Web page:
Travel

Begging: The Big Issue

Begging Helps the Locals

When travelling in third world countries, the swarm of beggars on the streets with cupped hands outstretched, children pulling at your clothes, mothers crying whilst sickly babies barely stay upright on their shoulders and old men and women diseased and doubled over, is a common sight. How could anyone shun these people?

Guilt is a major reason why tourists from around the world give money to beggars on the streets. It may be a selfish motive but sparing a few pennies for people, who have nothing, when travellers often have everything they could ever need, seems like a very small donation. When in India this summer, I paid for a meal in a restaurant, but after seeing a mother with two children begging outside the window I immediately asked for the food to be wrapped up and given to them. Money is clearly not the only solution.
I do not wish to support the ‘begging mafia’ but sometimes donations are needed. Senegal is a country in western Africa that is not the typical tourist destination. Those that do travel here witness the 100,000 child beggars, most of whom are in the capital, Dakar. Some of these children are forced to beg by their teachers and can be beaten if they do not bring enough money back to their school. This is what is meant by ‘begging mafia’. But if a few of our pennies can stop children being abused in such a horrific way, then it is definitely a worthy cause.

Often people have no choice but to beg. In Cambodia there are thousands of blind, disabled and terribly disfigured people, young and old, who have no means of earning money. Blind parents are led around hand-in-hand by their children and their disfigured faces will stay with you for life. Countries like this do not have a good welfare system for people in this situation – begging is the only answer. If we do not give them money, then who will?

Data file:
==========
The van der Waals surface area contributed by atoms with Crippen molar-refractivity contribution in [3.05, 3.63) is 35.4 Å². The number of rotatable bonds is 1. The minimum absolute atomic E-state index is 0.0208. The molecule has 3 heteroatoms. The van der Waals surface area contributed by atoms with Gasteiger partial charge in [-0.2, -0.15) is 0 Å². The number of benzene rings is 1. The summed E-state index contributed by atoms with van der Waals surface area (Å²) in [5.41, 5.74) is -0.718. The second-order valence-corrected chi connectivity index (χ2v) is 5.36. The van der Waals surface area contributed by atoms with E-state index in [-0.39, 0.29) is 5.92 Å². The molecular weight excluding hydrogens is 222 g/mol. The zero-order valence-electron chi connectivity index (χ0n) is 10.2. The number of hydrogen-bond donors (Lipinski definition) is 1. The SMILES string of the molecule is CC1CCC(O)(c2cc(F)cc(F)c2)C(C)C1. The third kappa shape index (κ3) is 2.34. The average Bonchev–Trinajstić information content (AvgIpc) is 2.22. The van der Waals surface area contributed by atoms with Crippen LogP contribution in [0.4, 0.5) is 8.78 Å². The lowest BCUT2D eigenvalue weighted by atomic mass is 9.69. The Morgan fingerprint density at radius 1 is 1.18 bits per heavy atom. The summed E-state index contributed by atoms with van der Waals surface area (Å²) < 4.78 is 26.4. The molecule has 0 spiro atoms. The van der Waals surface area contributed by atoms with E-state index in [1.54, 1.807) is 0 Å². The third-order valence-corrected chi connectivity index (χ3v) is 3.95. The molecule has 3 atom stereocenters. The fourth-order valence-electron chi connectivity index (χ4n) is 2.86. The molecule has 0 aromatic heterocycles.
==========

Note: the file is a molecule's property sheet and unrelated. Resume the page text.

Victoria Mcdowall

Begging Hinders the Locals

As a tourist in South East Asia, it is inevitable that one will be consistently bombarded with pleas for money. This is due in part to the wealth inequalities that exist in this region, but also in my opinion, that in many cases people choose to beg tourists for money instead of bettering themselves with education and jobs. On the principle of trying to discourage them from begging, my friends and I therefore decided not to give money to each and every beggar that we saw.

In Vietnam, we encountered a teenage boy trying to guilt-trip us into giving him money in order for him to go to school the next day. But it occurred to us: why, in a country where education is free, wasn’t he there already? We decided that the best thing to do was not to be taken in by him, as by giving him money we might actually be encouraging him to beg more and thus he would continue. If we didn’t, then there might be no other alternative for him than to go to school, apart from perhaps getting a ‘proper’ job instead.

In Cambodia, many of us found it particularly difficult to refrain from giving money when confronted with very young children beggars, some of which didn’t even have mothers with them and were simply wandering the streets on their own asking for money. The main thing that prevented us from succumbing to our guilt was the fact that having travelled around SE Asia for several months, we had been confronted by hundreds of beggars, and it is simply impossible to decide who is worthier of your money. We found this hard, especially in Cambodia when you can see several beggars on one street; you simply couldn’t give to one and then ignore the others.

It was for these reasons that we decided instead to give money to those who were attempting to better themselves in life, even by doing the simplest things such as tours and selling tea or souvenirs. We decided that those who were trying were more deserving of our money and that perhaps that would help to encourage others to follow their lead.

Victoria Bell

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